Underwater Remote-Operated Vehicles, or ROVs, are used extensively in the oil and gas industry, in undersea engineering projects and, more glamorously, for doing things like exploring the wreck of the Titanic.
These unmanned submersibles are linked to a surface support ship with a thick, cumbersome tether, which is used to pipe power down to the ROV as well as for communications. At the Future of Electric Vehicles conference, however, a new technology was presented that almost sets the ROVs free – the Spider Optics system.
“The problem is, dragging cable through water is an ineffective way to go fast and far,” said Jonathan Epstein, President and CEO of Hawkes Remotes. “These things are attached to power sources, they’re like building an electric car or an electric bike or electric plane with a large extension cord. And this is a large extension cord in a medium that is 850 times as dense as air, so it creates a huge amount of drag… and that creates a loss of range, of speed, and it makes it pretty difficult to maneuver. The result is that most ROVs can only free swim, from their point of tether origin, about 500 meters.”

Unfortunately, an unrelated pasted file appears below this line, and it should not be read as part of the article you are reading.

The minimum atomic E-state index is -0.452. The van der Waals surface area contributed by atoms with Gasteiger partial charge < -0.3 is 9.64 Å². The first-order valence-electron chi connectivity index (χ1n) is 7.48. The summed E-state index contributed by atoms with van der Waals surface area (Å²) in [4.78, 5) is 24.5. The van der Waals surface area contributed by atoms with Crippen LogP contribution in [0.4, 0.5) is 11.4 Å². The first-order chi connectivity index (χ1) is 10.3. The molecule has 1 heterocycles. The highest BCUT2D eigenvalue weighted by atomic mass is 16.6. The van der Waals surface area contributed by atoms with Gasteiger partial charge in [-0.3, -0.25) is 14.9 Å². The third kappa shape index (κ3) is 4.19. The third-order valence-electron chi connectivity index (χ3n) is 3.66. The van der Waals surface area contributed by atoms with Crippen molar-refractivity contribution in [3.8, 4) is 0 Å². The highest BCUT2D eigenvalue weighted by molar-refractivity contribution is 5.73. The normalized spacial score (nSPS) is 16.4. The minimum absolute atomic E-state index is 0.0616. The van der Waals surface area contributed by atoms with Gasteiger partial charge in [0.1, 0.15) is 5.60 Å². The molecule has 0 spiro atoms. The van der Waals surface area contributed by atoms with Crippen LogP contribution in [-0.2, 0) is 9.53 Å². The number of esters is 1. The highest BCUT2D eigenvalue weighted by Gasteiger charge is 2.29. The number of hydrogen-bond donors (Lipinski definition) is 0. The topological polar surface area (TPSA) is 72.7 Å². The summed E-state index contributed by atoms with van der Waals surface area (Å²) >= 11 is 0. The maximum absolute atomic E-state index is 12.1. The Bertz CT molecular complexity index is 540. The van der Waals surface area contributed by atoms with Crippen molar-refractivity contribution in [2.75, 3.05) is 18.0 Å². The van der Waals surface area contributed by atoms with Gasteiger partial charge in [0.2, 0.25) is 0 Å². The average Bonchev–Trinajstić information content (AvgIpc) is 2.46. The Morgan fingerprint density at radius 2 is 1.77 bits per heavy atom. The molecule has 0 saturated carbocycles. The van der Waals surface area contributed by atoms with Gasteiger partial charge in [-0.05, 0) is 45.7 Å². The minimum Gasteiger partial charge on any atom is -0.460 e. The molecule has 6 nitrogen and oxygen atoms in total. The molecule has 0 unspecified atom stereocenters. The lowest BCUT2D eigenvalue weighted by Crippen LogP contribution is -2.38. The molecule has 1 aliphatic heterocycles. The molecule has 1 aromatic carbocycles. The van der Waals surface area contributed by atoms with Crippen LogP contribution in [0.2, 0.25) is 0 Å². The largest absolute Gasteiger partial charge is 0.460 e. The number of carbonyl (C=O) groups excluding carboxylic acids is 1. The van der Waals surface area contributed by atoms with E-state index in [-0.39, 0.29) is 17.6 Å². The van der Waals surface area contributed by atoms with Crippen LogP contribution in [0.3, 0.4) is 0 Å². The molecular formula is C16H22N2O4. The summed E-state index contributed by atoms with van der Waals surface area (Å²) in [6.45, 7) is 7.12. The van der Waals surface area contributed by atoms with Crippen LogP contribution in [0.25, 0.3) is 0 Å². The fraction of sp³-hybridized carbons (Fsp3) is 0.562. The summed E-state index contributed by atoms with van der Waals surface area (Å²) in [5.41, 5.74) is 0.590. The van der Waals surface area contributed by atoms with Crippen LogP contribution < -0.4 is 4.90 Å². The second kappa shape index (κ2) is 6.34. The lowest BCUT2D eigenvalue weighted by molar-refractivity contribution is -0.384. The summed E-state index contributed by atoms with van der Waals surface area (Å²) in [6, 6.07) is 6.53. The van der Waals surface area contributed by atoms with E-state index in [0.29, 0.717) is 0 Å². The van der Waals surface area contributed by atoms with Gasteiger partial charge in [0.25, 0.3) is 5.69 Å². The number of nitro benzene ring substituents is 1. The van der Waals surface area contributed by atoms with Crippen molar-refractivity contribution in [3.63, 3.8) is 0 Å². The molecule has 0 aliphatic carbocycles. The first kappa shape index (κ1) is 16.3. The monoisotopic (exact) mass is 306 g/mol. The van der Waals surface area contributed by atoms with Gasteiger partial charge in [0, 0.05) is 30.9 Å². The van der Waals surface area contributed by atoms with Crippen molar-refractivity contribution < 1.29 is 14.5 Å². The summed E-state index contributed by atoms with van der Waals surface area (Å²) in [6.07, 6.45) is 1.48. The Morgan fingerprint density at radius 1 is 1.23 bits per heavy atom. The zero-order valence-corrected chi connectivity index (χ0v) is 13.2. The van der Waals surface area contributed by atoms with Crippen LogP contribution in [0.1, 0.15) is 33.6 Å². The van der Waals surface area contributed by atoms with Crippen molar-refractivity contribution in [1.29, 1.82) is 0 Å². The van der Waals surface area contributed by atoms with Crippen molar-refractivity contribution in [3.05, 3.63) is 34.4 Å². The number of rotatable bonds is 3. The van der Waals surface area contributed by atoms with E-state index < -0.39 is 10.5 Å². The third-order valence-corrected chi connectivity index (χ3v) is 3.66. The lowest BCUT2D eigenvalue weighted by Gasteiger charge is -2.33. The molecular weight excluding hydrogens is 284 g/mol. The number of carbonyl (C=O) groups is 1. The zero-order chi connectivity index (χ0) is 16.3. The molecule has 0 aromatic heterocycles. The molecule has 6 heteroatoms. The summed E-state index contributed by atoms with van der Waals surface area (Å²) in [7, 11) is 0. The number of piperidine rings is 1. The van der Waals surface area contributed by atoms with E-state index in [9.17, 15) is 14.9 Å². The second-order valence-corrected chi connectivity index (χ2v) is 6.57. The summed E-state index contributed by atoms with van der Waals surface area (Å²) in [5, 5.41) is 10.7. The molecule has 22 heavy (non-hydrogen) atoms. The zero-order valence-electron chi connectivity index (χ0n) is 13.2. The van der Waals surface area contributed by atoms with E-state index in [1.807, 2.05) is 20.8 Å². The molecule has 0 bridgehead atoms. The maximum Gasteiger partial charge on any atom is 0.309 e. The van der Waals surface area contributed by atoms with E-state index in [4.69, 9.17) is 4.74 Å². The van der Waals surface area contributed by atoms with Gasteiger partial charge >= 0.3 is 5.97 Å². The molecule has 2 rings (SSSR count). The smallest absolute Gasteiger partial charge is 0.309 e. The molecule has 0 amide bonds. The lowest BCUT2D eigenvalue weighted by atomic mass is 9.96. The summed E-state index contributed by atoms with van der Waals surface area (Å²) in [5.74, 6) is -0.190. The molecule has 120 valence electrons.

Epstein discussed other possible methods of communicating with ROVs, each of which have their drawbacks – radio waves don’t propagate in water, acoustic signals can involve up to a seven-second delay, and light signals have a very short range. Even if one of those systems did work well, there’s still the small matter of getting power to the sub.
Epstein and his team looked at several other companies’ ROVs, including an expensive military model from Saab that could travel up to five kilometers, and the scientific Nereus ROV from Woods Hole Oceanographic Institution. At the time, Nereus was using a ten-thousandths-of-an-inch-thick fiber optic cable for communications. The ROV still had to be lowered into the depths on thick steel cables, however, and Epstein claimed that the optic cable repeatedly broke.